The fintech world is blooming. More and more payment and banking services are ready to reinvent the way we do business.
Tuum (formerly known as Modularbank) is one of the rapidly-growing Fintech companies leading the way. We met with Vilve Vene, CEO and co-founder, and Kalli Kulla, Head of Marketing, to talk about the relevance of branding in the financial industry.
“When you grow quickly it’s easy to lose your focus. You just keep adding new products and information.” Vilve explains. “I see this a lot when I look at the market. There are great companies which started with very clear messaging, but now they’re all over the place.” Kalli jumps in: “There are so many similar looking fintech companies out there, that it’s hard to remember them. You need to stand out in a sea of sameness.”
“Branding and business goals are all connected.” Vilve starts. “A brand story is part and parcel of everything you do, so it needs investment. For a long time we had many other priorities. This comes with starting a new business; your product is very important and you don’t think much about branding and marketing. However you can only target the right audience with a clear brand story and the right tools. This allows you to enter new markets in the right way.”
The main reason Tuum took up the rebranding journey was because of its name. Their former name, Modularbank, was confusing to prospects and potential employees. Tuum isn’t a bank, it’s a technology provider. Next to that, did their brand name Modularbank become a generic category in the industry.
“Besides the naming problem there was also a great need from marketing and communication” Kalli adds. “Internally it was a big mess; our designer had to work with the ‘visual identity style guide’ which was no more than a one-pager with some fonts and colours. With new markets and client groups on the way there was a lot of demand for new assets serving different stakeholders (sales, employer branding etc.). We were in need of a strong and clear brand system.“
Only with a clear brand story and with the right tools can you target the right audience. This allows you to enter new markets in the right way.
An impossible mission
At the start of the rebranding Vilve’s colleagues believed that it was an impossible mission. “We knew it was going to be challenging.” Vilve says. “First of all, we had a very fixed deadline. Secondly, throughout the company there was fear of change.”
“When you start your own company and work with the same brand name and visual identity for years, you’ve become very attached to it.” Vilve explains. “But you have to understand that things are never finished. What you finish today, is gone tomorrow. Digital transformation doesn’t have an end date. You have to keep moving - all the time. Reinvent yourself and reassess everything you do. An agile digitally first mindset is key: make sure you understand what is coming next and think about how you're going to support it in the best way. Make sure that you stick to what you're good at. Don't try to solve all the problems in the world.”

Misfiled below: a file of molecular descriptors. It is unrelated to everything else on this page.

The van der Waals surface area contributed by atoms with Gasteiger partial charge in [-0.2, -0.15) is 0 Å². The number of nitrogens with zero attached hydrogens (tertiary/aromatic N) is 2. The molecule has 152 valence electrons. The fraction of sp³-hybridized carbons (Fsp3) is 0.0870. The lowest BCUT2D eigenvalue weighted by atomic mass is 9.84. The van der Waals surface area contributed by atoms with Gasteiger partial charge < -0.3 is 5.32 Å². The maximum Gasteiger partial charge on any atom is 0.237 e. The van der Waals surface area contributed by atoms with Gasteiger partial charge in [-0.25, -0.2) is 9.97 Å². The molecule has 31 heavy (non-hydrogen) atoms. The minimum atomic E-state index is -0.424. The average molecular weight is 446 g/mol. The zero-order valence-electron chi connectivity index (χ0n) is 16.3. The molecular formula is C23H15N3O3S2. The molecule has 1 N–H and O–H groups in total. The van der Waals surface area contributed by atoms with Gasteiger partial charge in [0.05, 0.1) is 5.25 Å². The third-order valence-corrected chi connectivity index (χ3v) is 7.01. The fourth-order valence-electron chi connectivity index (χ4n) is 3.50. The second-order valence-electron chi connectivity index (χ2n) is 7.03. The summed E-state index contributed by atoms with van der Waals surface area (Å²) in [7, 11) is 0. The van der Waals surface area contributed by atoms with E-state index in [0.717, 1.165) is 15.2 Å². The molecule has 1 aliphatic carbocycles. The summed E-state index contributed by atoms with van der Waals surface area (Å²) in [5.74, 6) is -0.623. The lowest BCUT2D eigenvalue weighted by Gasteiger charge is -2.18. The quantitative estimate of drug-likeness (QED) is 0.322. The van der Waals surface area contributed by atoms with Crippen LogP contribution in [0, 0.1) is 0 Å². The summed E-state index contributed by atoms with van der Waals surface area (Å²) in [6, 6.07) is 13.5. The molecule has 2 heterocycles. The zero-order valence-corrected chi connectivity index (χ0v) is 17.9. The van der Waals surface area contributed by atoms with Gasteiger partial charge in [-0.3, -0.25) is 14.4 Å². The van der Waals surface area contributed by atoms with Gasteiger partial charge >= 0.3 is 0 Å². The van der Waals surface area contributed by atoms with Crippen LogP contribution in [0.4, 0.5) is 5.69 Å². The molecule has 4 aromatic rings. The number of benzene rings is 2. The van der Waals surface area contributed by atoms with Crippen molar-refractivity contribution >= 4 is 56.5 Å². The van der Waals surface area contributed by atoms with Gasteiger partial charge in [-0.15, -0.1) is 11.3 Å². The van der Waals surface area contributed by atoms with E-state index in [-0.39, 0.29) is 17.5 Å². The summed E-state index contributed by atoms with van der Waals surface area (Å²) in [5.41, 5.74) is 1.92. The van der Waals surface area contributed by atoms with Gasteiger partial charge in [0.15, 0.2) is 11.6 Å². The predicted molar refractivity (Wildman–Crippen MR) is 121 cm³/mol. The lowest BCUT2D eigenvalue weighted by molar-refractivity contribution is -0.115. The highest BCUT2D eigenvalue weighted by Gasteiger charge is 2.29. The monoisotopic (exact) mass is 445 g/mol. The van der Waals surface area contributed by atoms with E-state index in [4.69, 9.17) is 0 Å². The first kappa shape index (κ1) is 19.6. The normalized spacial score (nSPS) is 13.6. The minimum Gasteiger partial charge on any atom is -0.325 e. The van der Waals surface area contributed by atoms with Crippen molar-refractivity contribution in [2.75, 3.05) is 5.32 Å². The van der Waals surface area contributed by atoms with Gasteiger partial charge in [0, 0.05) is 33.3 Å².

The beginning of a new brandstory
This was Tuum's first time doing an extensive branding exercise. Vilve’s biggest insight is that “understanding that everything [sales and branding] is integrated and that design should be part of the process. When you think about it: everything that you do is essentially linked to user experience. We want to establish a more cross-team collaboration.”
Kalli is looking forward to the next chapter of Tuum: “We always understood what we were doing. It was all in our heads, but when someone else asks you to explain this, you discover you actually don’t have a clear story on paper. The strategy of Verve allowed us to find the right words for it, helping us to communicate who we are and what we do.”
Entering new markets
Tuum got a lot of positive responses after the rebranding: “Investors complimented and congratulated us on the new identity. And although this wasn’t our primary goal, it’s clear we’re now really standing out in the market. We don’t look like any of our competitors.” Vilve explains.
Both Vilve and Kalli have a final word of advice for those looking to go through a rebranding process: “Be open minded. You come in with a strong sense of what you like, but five minutes in, you might not be so sure anymore. Even our most stubborn colleagues discovered they had to be flexible to make it work. The key is to not think about what you like, but about what actually works.”
“Pick the right partner”, Kalli adds. “Pick someone with whom you have common ground, that shares your working attitude.” “Also, trust your partner,” emphasizes Vilve, “Just think about how you want to be trusted as a professional and do the same to others. Remember you have your opinions, but you’re not the expert. Let the other half speak.”
The key is to not think about what you like, but about what actually works.